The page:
27. Horse and Donkey Milk

  1. Young W. Park Ph.D. Professor of Food Science4,5 and
  2. George F.W. Haenlein D.Sci.Ag., Ph.D. Professor Emeritus6
  1. Elisabetta Salimei1,* and
  2. Francesco Fantuz2,*

Published Online: 11 APR 2013

DOI: 10.1002/9781118534168.ch27

Milk and Dairy Products in Human Nutrition: Production, Composition and Health

Milk and Dairy Products in Human Nutrition: Production, Composition and Health

How to Cite

Salimei, E. and Fantuz, F. (2013) Horse and Donkey Milk, in Milk and Dairy Products in Human Nutrition: Production, Composition and Health (eds Y. W. Park and G. F.W. Haenlein), John Wiley & Sons, Oxford. doi: 10.1002/9781118534168.ch27

Editor Information

  1. 4

    Georgia Small Ruminant Research and Extension Center Fort Valley State University, Fort Valley, Georgia, USA

  2. 5

    Adjunct Professor, Department of Food Science and Technology, University of Georgia, Athens, Georgia, USA

  3. 6

    Animal and Food Sciences, University of Delaware, Newark, Delaware, USA

Author Information

  1. 1

    Department of Agricultural, Environmental and Food Sciences, Università del Molise, Campobasso, Italy

  2. 2

    Department of Environmental Sciences, Università di Camerino, Camerino, Italy

*Email: salimei@unimol.it

Publication History

  1. Published Online: 11 APR 2013
  2. Published Print: 3 JUN 2013

ISBN Information

Print ISBN: 9780470674185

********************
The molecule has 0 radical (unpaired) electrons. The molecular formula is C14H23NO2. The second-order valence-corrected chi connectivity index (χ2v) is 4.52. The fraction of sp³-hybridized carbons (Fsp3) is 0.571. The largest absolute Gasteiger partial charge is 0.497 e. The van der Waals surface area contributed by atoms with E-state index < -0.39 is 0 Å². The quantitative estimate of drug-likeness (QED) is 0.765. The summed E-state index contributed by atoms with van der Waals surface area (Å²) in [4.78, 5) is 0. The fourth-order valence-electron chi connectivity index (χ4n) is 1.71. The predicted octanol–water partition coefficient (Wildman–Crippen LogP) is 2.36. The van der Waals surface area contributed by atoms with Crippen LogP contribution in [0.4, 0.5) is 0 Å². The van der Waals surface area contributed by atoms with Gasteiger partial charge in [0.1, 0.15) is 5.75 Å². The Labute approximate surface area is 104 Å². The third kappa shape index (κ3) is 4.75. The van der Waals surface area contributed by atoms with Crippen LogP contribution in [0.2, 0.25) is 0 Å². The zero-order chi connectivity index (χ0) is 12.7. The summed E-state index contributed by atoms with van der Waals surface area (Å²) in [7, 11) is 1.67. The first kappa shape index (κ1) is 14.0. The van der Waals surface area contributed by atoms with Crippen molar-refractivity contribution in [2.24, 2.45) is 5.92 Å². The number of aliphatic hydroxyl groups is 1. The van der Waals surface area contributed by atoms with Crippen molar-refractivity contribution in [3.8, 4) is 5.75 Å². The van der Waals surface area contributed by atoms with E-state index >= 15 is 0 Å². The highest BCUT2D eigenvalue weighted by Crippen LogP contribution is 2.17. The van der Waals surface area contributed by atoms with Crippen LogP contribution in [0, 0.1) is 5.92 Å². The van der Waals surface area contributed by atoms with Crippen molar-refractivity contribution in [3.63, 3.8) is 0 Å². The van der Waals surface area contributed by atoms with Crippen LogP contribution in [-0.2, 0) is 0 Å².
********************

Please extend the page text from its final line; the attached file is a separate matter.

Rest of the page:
Online ISBN: 9781118534168

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Keywords:

  • horse;
  • donkey;
  • raw milk;
  • fermented milk;
  • cow milk protein allergy;
  • hypoallergenicity;
  • bioactive compounds;
  • pediatric nutrition;
  • geriatric nutrition;
  • milk hygiene

Summary

Horse and donkey populations are widely distributed around the world and have been known as dairy species since ancient times. Nowadays, equid milk is carving a niche as an alternative food source for infants with cow milk allergy as well as for aged consumers, thanks to its unique components. Differences in milk components between dairy species describe the closer resemblance of equid milk to human milk even though the remarkably low fat content results in a low energy content of horse and donkey milk. Compared to cow milk, equid milk contains average higher concentrations of Fe but lower concentrations of Zn and Mn. Among the allergenic components, caseins occur in different proportions in milk from different species, i.e. αs1-casein has the highest percentage in cow milk while β-casein is the most represented in horse, goat and human milk. The horse casein micellar size is on average higher than human (64 nm) and cow milk (182 nm). β-Lactoglobulin (absent in human milk) is the most represented whey protein in both equid (30%) and cow (50%) milk. Advances in knowledge of equid milk production for sensitive consumers are reviewed with regard to both nutrients and bioactive compounds, either endogenous or generated during the digestion process or fermentation. Besides biotechnological processes into koumiss and other fermented horse and donkey products, the primary production of milk from these monogastric species could be managed to differentiate the nutritional and functional values of the milk product for different categories of sensitive consumers.